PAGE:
FP Complete Offers Haskell Dev Tools Free for Open Development
FP Complete, a provider of commercial Haskell software tools and services, announced it is moving to an open publish model for their integrated development environment (IDE) for the Haskell programming language.
FP Complete’s Haskell development platform, the FP Haskell Center (FPHC), eliminates barriers to learning and developing in Haskell. It provides a Web-based IDE that requires no setup or install to begin using and deployment services for testing and running applications.
By making FPHC free to developers of openly published projects and releasing additional features with the free service, FP Complete is establishing its commitment to open source Haskell development. The new, simplified licensing model is familiar to Haskell developers and GitHub users, the company said.
The new licensing will provide developers with free access to FPHC features like complete git command line integration for Emacs clients as well as git “mega repos,” and inter-project dependencies will be free. Free accounts will automatically publish all projects on the FPHC site with each commit and free accounts do not include access to the shared FP Application Server.
“Being able to offer more services for free to the Haskell community has always been a part of FP Complete’s long term mission,” said FP Complete's founder and CEO Aaron Contorer, in a statement. “Because of the early success we’ve been able to achieve, we’ve reached this milestone sooner than we anticipated. We’re confident the hard work of our team will inspire others and we believe this move will better suit open-source projects and independent developers.”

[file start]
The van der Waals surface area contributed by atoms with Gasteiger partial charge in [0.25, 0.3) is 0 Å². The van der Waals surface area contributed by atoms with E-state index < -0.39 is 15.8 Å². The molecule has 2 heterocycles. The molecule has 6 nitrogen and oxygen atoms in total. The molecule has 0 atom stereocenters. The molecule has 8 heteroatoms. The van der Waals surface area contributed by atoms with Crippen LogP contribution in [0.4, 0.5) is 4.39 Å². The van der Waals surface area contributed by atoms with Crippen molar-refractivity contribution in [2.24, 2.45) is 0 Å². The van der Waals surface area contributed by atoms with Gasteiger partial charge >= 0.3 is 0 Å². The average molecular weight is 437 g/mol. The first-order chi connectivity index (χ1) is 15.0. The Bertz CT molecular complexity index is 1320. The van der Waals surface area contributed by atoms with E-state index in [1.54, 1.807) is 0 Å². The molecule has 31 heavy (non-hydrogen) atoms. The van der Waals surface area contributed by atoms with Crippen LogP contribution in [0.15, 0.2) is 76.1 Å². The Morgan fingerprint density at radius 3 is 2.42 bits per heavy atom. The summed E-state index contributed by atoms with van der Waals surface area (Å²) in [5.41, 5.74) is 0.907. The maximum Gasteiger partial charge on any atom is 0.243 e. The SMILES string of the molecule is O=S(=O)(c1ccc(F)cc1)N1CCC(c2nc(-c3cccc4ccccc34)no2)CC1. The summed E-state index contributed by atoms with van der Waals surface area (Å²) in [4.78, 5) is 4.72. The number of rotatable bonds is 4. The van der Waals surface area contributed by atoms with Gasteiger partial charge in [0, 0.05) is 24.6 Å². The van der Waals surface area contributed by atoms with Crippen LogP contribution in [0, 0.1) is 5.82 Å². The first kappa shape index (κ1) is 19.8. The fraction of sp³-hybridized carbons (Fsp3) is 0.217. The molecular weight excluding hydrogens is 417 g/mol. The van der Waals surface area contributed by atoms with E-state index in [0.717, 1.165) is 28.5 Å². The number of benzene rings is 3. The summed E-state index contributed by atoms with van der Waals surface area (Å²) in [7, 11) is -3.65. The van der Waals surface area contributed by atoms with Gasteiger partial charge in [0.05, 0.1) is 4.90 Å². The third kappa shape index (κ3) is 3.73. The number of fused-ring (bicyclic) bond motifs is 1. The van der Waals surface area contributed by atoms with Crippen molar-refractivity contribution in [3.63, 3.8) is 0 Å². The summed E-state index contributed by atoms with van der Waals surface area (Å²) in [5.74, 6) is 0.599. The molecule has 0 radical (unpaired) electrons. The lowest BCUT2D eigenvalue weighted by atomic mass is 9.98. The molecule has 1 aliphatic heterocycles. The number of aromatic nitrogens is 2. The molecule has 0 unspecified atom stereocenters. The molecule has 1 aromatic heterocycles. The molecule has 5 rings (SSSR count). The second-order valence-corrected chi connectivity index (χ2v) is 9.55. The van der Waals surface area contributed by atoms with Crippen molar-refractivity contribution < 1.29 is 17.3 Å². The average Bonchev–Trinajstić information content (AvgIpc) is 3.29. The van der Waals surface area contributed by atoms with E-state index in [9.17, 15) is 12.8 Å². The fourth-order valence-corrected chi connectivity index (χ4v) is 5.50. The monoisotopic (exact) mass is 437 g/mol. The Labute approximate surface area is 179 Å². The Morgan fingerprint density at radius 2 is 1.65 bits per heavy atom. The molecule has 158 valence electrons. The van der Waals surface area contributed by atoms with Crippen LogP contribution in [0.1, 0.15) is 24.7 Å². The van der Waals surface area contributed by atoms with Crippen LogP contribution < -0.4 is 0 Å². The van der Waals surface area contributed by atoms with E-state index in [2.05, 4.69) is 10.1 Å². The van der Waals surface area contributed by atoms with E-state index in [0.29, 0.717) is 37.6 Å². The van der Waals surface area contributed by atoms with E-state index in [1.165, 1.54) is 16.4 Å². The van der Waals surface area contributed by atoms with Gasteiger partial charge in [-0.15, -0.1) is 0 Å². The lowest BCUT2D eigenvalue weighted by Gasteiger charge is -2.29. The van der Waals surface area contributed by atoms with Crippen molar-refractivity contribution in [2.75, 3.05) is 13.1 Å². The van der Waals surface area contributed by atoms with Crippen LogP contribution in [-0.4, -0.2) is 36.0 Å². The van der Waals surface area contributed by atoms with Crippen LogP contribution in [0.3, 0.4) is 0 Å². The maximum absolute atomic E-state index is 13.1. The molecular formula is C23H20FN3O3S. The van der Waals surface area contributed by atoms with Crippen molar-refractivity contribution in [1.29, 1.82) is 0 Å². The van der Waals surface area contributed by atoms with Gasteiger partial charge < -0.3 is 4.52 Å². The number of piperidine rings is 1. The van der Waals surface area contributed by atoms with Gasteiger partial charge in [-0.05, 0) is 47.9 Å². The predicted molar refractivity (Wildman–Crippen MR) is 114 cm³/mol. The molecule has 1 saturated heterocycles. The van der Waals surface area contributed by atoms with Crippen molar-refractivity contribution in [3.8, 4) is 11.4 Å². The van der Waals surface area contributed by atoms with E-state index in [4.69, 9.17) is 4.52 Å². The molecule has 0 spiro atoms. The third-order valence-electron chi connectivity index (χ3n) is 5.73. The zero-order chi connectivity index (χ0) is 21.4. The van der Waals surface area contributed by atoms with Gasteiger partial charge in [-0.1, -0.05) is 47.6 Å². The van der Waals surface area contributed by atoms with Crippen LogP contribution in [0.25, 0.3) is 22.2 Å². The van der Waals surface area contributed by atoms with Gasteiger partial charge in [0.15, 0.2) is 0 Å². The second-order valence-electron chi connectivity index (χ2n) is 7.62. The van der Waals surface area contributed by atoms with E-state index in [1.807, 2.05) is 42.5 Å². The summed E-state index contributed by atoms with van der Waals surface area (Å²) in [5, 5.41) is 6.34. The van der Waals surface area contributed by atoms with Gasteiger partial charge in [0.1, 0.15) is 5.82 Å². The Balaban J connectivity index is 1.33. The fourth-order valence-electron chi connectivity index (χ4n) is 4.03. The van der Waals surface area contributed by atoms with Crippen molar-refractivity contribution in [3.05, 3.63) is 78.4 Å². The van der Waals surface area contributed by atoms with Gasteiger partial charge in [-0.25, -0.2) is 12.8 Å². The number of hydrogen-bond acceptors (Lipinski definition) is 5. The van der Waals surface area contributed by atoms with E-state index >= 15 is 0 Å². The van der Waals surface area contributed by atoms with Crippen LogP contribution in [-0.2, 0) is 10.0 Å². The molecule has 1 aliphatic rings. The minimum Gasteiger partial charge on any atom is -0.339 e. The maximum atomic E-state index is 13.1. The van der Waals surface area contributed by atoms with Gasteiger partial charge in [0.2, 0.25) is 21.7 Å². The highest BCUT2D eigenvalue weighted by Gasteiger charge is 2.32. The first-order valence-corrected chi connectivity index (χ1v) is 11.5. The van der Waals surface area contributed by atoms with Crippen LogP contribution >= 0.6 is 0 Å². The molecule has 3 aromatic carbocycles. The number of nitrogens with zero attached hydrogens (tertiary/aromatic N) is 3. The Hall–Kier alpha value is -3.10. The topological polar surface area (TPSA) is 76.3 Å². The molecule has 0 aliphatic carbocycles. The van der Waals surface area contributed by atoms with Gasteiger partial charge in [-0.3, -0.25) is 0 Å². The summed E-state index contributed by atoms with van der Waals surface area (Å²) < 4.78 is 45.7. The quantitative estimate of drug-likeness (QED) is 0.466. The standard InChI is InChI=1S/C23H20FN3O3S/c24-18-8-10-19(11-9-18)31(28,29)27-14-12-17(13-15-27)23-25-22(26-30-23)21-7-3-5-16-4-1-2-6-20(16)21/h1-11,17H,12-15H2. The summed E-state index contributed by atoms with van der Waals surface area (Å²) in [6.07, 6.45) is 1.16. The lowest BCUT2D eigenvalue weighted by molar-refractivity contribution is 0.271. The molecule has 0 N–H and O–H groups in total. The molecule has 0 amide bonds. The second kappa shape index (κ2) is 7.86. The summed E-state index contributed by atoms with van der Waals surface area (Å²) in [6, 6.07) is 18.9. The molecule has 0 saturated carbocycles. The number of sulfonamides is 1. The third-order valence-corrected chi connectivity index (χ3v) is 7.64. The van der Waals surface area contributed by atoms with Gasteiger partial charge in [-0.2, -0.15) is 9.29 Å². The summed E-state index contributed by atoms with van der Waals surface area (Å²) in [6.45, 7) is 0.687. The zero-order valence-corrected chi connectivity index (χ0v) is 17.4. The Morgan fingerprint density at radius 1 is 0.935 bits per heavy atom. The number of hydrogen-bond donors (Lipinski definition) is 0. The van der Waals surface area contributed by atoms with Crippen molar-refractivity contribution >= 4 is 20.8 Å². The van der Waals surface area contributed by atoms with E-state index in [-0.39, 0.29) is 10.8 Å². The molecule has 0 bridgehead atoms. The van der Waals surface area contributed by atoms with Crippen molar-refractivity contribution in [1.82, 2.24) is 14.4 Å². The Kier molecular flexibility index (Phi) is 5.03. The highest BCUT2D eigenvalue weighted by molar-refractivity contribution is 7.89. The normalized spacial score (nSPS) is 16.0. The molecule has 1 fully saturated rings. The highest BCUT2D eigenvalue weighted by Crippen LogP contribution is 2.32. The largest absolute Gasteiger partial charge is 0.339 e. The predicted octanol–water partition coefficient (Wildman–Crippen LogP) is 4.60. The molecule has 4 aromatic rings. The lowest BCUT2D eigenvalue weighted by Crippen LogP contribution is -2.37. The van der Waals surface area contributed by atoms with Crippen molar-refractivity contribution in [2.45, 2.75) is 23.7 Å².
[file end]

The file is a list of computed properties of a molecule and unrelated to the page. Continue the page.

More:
Last month, FP Complete announced the launch of its first commercial product developed on FPHC, the company’s Integrated Analysis Platform (IAP). IAP was designed for developers focused on building data analysis into their applications. It gives them the ability to use the same language on a single platform from start to finish increasing their speed, accuracy and performance, the company said.
“It’s notable that IAP is the first commercial product we’ve built with our IDE,” said Contorer. “We launched FPHC in the fall of 2013 to bring better Haskell tools to market. Now it’s time to prove what we can achieve and to create products around specific business problems we know we can add value to with Haskell.”
FPHC also is the home of the FP Complete interactive education resource, the School of Haskell. Users can create and edit Haskell projects within the IDE, as well as open existing projects directly from Git or the Web. In addition, the IDE offers continuous display of type and error information and type auto-completion, Hoogle and Haddock integration, an easy-to-use build system, simplified error messages as well as vetted and stable libraries.